By Elizabeth Kropf

Gary Swaim’s book A Perhaps Line asks readers to not only wrestle with the division between the material and immaterial, but with the placement of the poems themselves. The poems are divided into two sections, “Poetry of the Material World” and “Poetry of the Immaterial World.” The first section, “Poetry of the Material World,” does contain poems rooted in the physical, especially “The Artist and the Model” and “Accordion Dreams.” However, the fifth poem in the book is the first of several about a six month coma, which masterfully addresses physical limitation, hallucination and the journey of the mind. The placement of these poems is striking, as it influences the readings of later poems such as “Nausicaa” and “Scaramouche.” Are these explorations of literary figures born from dreams and coma-induced hallucinations? After all, we learn in the poem “These Arms, These Shoulders” that the coma brought Milton, Rilke and Dante to the mind of the narrator (disclosed as Swaim in the preface).

Swaim claims an “arbitrary” placement of the poems in the book. However, the tension in the placement creates stronger meaning. The second section, “Poetry of the Immaterial World” holds a series of poems about Adam and Eve, which are so anchored in physical lust and dissension it makes the reader ask “what is immaterial in this?” The placement itself adds a layer of meaning and exploration that would be lost if the poems were in the first section. “Stations of the Cross” is rooted in the physical and unbearably graphic. The depravity creates an ache for an escape to the immaterial (or the immaterial described physically at least)–for Christ risen in heaven. Yet the poem closes with only the hope of the Resurrection.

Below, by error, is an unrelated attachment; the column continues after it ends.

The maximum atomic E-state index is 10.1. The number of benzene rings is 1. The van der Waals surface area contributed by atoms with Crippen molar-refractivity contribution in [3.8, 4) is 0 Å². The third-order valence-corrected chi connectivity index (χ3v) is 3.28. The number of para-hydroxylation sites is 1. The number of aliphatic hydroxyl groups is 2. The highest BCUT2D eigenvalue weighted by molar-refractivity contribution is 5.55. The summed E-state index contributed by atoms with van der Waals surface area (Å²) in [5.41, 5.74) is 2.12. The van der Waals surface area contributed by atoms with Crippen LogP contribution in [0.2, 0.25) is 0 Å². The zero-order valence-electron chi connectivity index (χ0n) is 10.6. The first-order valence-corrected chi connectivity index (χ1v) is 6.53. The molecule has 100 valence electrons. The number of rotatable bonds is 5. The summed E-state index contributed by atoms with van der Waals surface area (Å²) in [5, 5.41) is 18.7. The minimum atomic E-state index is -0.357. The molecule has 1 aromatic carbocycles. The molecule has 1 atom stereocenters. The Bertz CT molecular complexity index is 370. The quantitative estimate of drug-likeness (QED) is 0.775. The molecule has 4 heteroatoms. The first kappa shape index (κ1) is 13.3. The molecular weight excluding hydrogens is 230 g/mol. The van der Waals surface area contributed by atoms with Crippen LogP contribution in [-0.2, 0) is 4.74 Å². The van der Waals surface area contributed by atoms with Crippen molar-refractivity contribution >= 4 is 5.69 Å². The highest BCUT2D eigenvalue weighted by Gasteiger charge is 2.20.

Even an insightful arrangement of poems is not enough to carry the weight of a collection, and Swaim’s poems do not disappoint. The poems have strength individually and reach from life towards death, and create a yearning for life from death. The poems “What Night Questions” and “Three Penny Nails” accomplish mourning a father’s death without sentimentality. The reader is left with the concrete nature of loss (wood shim and window jambs) and the rising that echoes throughout the collection. The book travels through terror of near death, too soon death, the agony lust can bring, and yet the final poem “Nine-Eleven” ends with the assertion that “all things rise again.” We are left holding a book that looks at the frailty and evil in life and chooses to have faith. We are encouraged to do the same.

Gary Swaim is a Professor Emeritus of Perelandra College